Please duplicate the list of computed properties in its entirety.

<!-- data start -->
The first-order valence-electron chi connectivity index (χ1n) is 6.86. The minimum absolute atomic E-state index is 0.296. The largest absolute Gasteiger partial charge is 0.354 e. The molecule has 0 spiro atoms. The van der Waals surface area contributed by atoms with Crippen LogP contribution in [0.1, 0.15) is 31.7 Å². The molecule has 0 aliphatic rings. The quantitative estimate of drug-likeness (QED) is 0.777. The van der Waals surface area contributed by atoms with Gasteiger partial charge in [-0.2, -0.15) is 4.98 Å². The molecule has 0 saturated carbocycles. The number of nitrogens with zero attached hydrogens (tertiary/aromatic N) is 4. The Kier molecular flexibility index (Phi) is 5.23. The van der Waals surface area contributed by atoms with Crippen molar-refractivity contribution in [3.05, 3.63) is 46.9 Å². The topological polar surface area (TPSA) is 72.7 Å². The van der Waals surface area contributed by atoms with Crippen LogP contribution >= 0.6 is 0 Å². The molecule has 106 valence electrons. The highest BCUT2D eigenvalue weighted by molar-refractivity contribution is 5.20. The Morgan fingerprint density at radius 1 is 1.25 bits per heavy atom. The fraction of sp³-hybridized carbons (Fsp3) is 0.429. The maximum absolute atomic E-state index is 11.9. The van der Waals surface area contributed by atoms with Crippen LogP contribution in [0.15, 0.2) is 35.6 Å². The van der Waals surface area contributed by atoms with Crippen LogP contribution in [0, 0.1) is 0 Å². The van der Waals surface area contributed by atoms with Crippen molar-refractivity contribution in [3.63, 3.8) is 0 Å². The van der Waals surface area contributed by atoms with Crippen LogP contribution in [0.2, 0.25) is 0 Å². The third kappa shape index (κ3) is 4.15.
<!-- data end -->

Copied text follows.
The first-order valence-electron chi connectivity index (χ1n) is 6.86. The minimum absolute atomic E-state index is 0.296. The largest absolute Gasteiger partial charge is 0.354 e. The molecule has 0 spiro atoms. The van der Waals surface area contributed by atoms with Crippen LogP contribution in [0.1, 0.15) is 31.7 Å². The molecule has 0 aliphatic rings. The quantitative estimate of drug-likeness (QED) is 0.777. The van der Waals surface area contributed by atoms with Gasteiger partial charge in [-0.2, -0.15) is 4.98 Å². The molecule has 0 saturated carbocycles. The number of nitrogens with zero attached hydrogens (tertiary/aromatic N) is 4. The Kier molecular flexibility index (Phi) is 5.23. The van der Waals surface area contributed by atoms with Crippen molar-refractivity contribution in [3.05, 3.63) is 46.9 Å². The topological polar surface area (TPSA) is 72.7 Å². The van der Waals surface area contributed by atoms with Crippen LogP contribution >= 0.6 is 0 Å². The molecule has 106 valence electrons. The highest BCUT2D eigenvalue weighted by molar-refractivity contribution is 5.20. The Morgan fingerprint density at radius 1 is 1.25 bits per heavy atom. The fraction of sp³-hybridized carbons (Fsp3) is 0.429. The maximum absolute atomic E-state index is 11.9. The van der Waals surface area contributed by atoms with Crippen LogP contribution in [0.15, 0.2) is 35.6 Å². The van der Waals surface area contributed by atoms with Crippen LogP contribution in [0, 0.1) is 0 Å². The van der Waals surface area contributed by atoms with Crippen molar-refractivity contribution in [3.63, 3.8) is 0 Å². The van der Waals surface area contributed by atoms with Crippen LogP contribution in [0.2, 0.25) is 0 Å². The third kappa shape index (κ3) is 4.15.